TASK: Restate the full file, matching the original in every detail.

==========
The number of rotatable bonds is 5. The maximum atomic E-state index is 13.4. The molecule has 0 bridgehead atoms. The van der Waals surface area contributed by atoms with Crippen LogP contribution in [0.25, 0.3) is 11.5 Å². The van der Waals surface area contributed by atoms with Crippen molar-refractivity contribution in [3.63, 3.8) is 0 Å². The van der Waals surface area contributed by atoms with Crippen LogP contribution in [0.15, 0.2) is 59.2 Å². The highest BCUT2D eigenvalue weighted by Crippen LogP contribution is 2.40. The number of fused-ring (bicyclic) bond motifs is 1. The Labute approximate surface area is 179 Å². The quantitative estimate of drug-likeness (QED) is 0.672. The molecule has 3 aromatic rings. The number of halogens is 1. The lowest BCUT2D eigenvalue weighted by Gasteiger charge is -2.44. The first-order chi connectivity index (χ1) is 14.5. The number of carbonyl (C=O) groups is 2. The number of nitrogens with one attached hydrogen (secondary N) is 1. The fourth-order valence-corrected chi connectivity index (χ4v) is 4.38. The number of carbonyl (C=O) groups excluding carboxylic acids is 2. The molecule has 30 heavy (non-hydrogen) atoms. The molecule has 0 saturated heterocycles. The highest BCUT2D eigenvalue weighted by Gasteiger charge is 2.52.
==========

The number of rotatable bonds is 5. The maximum atomic E-state index is 13.4. The molecule has 0 bridgehead atoms. The van der Waals surface area contributed by atoms with Crippen LogP contribution in [0.25, 0.3) is 11.5 Å². The van der Waals surface area contributed by atoms with Crippen molar-refractivity contribution in [3.63, 3.8) is 0 Å². The van der Waals surface area contributed by atoms with Crippen LogP contribution in [0.15, 0.2) is 59.2 Å². The highest BCUT2D eigenvalue weighted by Crippen LogP contribution is 2.40. The number of fused-ring (bicyclic) bond motifs is 1. The Labute approximate surface area is 179 Å². The quantitative estimate of drug-likeness (QED) is 0.672. The molecule has 3 aromatic rings. The number of halogens is 1. The lowest BCUT2D eigenvalue weighted by Gasteiger charge is -2.44. The first-order chi connectivity index (χ1) is 14.5. The number of carbonyl (C=O) groups is 2. The number of nitrogens with one attached hydrogen (secondary N) is 1. The fourth-order valence-corrected chi connectivity index (χ4v) is 4.38. The number of carbonyl (C=O) groups excluding carboxylic acids is 2. The molecule has 30 heavy (non-hydrogen) atoms. The molecule has 0 saturated heterocycles. The highest BCUT2D eigenvalue weighted by Gasteiger charge is 2.52.